At this point, the early readers of Luke’s gospel would no doubt be incensed by the ingratitude of these nine men. How dare they be so ungrateful? What is wrong with these guys?
And then Luke adds a very interesting comment. Not only was there just one leper who returned to thank Jesus, but the one who returned, Luke says, was a Samaritan. This parable shares a similarity with the parable of the Good Samaritan – the shining example in both stories is a Samaritan. The implication for those listening would be very obvious – the ones who should have been quickest to return thanks said nothing, while the one no one expected was the only one to express gratitude.
The Samaritans, remember, were a despised people. To have a Samaritan elevated to the level of being the proper example would really sting those who were listening to this story. It would sting because the point was this – are you, the listener, like these other nine? Has God blessed your life, has God given you your life back in some way, and have you gone on your way without a sense of gratitude?
When these men were lepers they were not Jews and Samaritans; they were ten men in need. Suffering and need makes us brothers and sisters in a way that prosperity does not. But when wholeness returned to their lives that sense of unity was broken. Maybe one of the lessons we will learn from the struggle of recent years is our connection to and dependency upon others.
Of all God’s creatures, humans are the most vulnerable for the longest period time. Many animals are born and are able to walk almost immediately; many are able to care for themselves after just a short period of time. Humans, though, remain vulnerable for a long time. Perhaps this is to remind us of our dependency upon one another. But we can easily forget that we are dependent on one another and we can easily forget that we are connected to one another. The breakdown of our society is truly tragic, and the lines and the boundaries that are drawn and set in such drastic ways must surely sadden the heart of God.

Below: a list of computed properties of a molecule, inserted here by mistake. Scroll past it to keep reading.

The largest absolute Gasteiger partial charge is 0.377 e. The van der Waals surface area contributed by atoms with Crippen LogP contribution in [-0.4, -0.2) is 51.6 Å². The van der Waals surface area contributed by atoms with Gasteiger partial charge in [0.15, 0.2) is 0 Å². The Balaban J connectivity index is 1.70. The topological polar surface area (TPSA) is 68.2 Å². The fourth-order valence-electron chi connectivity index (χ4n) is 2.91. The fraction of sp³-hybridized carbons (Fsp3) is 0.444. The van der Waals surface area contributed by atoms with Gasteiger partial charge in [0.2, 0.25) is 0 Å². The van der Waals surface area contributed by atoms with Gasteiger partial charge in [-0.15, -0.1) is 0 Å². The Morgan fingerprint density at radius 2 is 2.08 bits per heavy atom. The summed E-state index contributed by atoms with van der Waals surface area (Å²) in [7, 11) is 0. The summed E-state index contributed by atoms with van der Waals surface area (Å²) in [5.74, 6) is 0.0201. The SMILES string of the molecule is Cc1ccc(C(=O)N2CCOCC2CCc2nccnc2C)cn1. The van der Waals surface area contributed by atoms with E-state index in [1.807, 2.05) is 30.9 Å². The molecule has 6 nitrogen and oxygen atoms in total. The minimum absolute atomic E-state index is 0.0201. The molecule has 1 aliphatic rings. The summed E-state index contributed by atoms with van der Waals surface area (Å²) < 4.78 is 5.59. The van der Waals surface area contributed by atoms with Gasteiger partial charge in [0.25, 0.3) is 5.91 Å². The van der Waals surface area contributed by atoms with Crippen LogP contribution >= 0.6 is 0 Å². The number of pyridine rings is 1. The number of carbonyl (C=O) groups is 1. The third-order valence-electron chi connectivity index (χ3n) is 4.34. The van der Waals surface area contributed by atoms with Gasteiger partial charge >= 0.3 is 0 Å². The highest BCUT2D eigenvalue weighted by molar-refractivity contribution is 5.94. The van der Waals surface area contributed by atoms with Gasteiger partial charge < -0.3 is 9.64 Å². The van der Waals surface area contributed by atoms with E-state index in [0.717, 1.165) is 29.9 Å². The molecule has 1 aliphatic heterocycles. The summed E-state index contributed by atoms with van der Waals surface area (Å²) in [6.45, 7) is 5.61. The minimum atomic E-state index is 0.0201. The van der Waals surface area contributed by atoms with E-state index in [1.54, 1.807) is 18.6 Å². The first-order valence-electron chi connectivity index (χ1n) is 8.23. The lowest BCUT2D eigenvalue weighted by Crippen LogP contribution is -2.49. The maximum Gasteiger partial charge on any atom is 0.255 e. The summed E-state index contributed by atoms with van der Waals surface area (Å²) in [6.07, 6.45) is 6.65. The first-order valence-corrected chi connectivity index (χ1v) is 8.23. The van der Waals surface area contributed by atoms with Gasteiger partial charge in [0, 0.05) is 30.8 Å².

These ten lepers were separated from society because of their disease. There was a literal separation from family, friends, and society. Many people have separation, but it is not physical. It is the separation of a fractured relationship, it is a separation brought on by a prejudice toward or a judgment about other people; it is a spiritual separation from the connectiveness between people and with God.
In my years in ministry I have spent a lot of time in hospitals, nursing homes, and funeral homes. In those facilities I have witnessed a great deal of pain and sadness. Many, many times I have left those facilities and said a prayer of thanks for my health and the blessings of my life, and I also gave myself a mental reminder to never forget my good fortune in life. Invariably, I am not far down the road before I begin to think about problems or worries and it is amazing how that sense of gratitude quickly disappears. Gratitude can be a great challenge.
There is so much for which we can be thankful. Twenty years ago, on Thanksgiving day, my family and I were sitting in a hospital in Wheeling, West Virginia, where my father was dying. We went to our family home that evening, with gloomy thoughts of Thanksgiving. After arriving there a couple by the name of Bill and Essie Taylor, who were our next door neighbors when I was young and who are members of my home church came down the driveway and unloaded a complete Thanksgiving meal for us that they had prepared. It was a great gift to us, and I will never forget what they did for us that day.
Gratitude can be a challenge. It can be a challenge because we get so caught up in life that we can forget about what God has given to us. May we be ever grateful for what he has done for us.